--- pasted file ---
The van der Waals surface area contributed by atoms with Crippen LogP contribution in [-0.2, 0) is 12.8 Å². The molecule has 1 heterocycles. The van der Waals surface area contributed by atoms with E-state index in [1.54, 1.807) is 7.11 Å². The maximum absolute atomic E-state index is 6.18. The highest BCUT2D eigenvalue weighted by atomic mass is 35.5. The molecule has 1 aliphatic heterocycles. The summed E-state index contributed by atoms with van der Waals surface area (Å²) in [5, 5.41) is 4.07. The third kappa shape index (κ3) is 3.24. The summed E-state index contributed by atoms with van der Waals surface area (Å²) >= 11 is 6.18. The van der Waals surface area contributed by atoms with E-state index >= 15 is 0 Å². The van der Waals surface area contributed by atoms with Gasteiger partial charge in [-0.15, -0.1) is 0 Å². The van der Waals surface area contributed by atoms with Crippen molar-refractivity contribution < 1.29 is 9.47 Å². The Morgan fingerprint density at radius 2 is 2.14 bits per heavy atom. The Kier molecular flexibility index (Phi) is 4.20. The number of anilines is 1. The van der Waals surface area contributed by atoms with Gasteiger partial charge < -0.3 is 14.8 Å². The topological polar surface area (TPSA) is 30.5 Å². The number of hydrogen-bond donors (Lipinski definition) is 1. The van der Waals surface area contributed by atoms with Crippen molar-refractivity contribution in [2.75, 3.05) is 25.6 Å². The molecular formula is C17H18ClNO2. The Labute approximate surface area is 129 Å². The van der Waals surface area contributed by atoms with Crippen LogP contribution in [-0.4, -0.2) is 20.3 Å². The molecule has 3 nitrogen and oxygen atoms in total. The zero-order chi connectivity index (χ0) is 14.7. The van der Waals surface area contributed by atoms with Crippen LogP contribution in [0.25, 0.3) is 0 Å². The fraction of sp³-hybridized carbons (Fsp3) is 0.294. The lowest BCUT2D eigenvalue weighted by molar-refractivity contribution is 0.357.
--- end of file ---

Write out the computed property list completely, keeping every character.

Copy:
The van der Waals surface area contributed by atoms with Crippen LogP contribution in [-0.2, 0) is 12.8 Å². The molecule has 1 heterocycles. The van der Waals surface area contributed by atoms with E-state index in [1.54, 1.807) is 7.11 Å². The maximum absolute atomic E-state index is 6.18. The highest BCUT2D eigenvalue weighted by atomic mass is 35.5. The molecule has 1 aliphatic heterocycles. The summed E-state index contributed by atoms with van der Waals surface area (Å²) in [5, 5.41) is 4.07. The third kappa shape index (κ3) is 3.24. The summed E-state index contributed by atoms with van der Waals surface area (Å²) >= 11 is 6.18. The van der Waals surface area contributed by atoms with E-state index >= 15 is 0 Å². The van der Waals surface area contributed by atoms with Gasteiger partial charge in [-0.15, -0.1) is 0 Å². The van der Waals surface area contributed by atoms with Crippen molar-refractivity contribution < 1.29 is 9.47 Å². The Morgan fingerprint density at radius 2 is 2.14 bits per heavy atom. The Kier molecular flexibility index (Phi) is 4.20. The number of anilines is 1. The van der Waals surface area contributed by atoms with Gasteiger partial charge < -0.3 is 14.8 Å². The topological polar surface area (TPSA) is 30.5 Å². The number of hydrogen-bond donors (Lipinski definition) is 1. The van der Waals surface area contributed by atoms with Crippen molar-refractivity contribution in [2.75, 3.05) is 25.6 Å². The molecular formula is C17H18ClNO2. The Labute approximate surface area is 129 Å². The van der Waals surface area contributed by atoms with Crippen LogP contribution in [-0.4, -0.2) is 20.3 Å². The molecule has 3 nitrogen and oxygen atoms in total. The zero-order chi connectivity index (χ0) is 14.7. The van der Waals surface area contributed by atoms with Crippen LogP contribution in [0.25, 0.3) is 0 Å². The fraction of sp³-hybridized carbons (Fsp3) is 0.294. The lowest BCUT2D eigenvalue weighted by molar-refractivity contribution is 0.357.